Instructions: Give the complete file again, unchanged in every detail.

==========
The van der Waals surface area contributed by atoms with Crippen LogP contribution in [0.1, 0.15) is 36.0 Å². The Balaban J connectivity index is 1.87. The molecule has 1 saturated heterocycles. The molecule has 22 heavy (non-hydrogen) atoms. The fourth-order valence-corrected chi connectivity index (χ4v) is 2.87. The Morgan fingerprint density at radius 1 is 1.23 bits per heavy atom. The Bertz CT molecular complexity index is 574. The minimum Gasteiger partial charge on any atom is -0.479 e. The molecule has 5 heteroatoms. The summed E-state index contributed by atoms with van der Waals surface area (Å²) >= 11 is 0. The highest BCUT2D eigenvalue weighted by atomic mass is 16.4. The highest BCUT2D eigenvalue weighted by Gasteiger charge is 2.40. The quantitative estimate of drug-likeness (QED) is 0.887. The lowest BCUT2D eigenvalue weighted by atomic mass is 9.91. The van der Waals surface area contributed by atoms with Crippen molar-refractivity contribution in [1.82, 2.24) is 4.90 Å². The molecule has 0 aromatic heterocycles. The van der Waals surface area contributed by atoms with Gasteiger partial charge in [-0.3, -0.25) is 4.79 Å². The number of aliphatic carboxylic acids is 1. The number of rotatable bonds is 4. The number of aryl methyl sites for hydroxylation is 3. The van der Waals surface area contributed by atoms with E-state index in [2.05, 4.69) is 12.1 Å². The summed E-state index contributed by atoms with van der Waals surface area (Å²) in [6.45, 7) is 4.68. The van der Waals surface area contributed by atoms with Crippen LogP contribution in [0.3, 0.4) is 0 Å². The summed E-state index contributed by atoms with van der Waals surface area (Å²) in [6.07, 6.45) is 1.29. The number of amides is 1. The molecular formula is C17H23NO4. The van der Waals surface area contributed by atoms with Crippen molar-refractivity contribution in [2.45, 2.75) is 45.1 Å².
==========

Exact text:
The van der Waals surface area contributed by atoms with Crippen LogP contribution in [0.1, 0.15) is 36.0 Å². The Balaban J connectivity index is 1.87. The molecule has 1 saturated heterocycles. The molecule has 22 heavy (non-hydrogen) atoms. The fourth-order valence-corrected chi connectivity index (χ4v) is 2.87. The Morgan fingerprint density at radius 1 is 1.23 bits per heavy atom. The Bertz CT molecular complexity index is 574. The minimum Gasteiger partial charge on any atom is -0.479 e. The molecule has 5 heteroatoms. The summed E-state index contributed by atoms with van der Waals surface area (Å²) >= 11 is 0. The highest BCUT2D eigenvalue weighted by atomic mass is 16.4. The highest BCUT2D eigenvalue weighted by Gasteiger charge is 2.40. The quantitative estimate of drug-likeness (QED) is 0.887. The lowest BCUT2D eigenvalue weighted by atomic mass is 9.91. The van der Waals surface area contributed by atoms with Crippen molar-refractivity contribution in [1.82, 2.24) is 4.90 Å². The molecule has 0 aromatic heterocycles. The van der Waals surface area contributed by atoms with Gasteiger partial charge in [-0.3, -0.25) is 4.79 Å². The number of aliphatic carboxylic acids is 1. The number of rotatable bonds is 4. The number of aryl methyl sites for hydroxylation is 3. The van der Waals surface area contributed by atoms with E-state index in [2.05, 4.69) is 12.1 Å². The summed E-state index contributed by atoms with van der Waals surface area (Å²) in [6.45, 7) is 4.68. The van der Waals surface area contributed by atoms with Crippen LogP contribution in [0.3, 0.4) is 0 Å². The summed E-state index contributed by atoms with van der Waals surface area (Å²) in [6.07, 6.45) is 1.29. The number of amides is 1. The molecular formula is C17H23NO4. The van der Waals surface area contributed by atoms with Crippen molar-refractivity contribution in [2.45, 2.75) is 45.1 Å².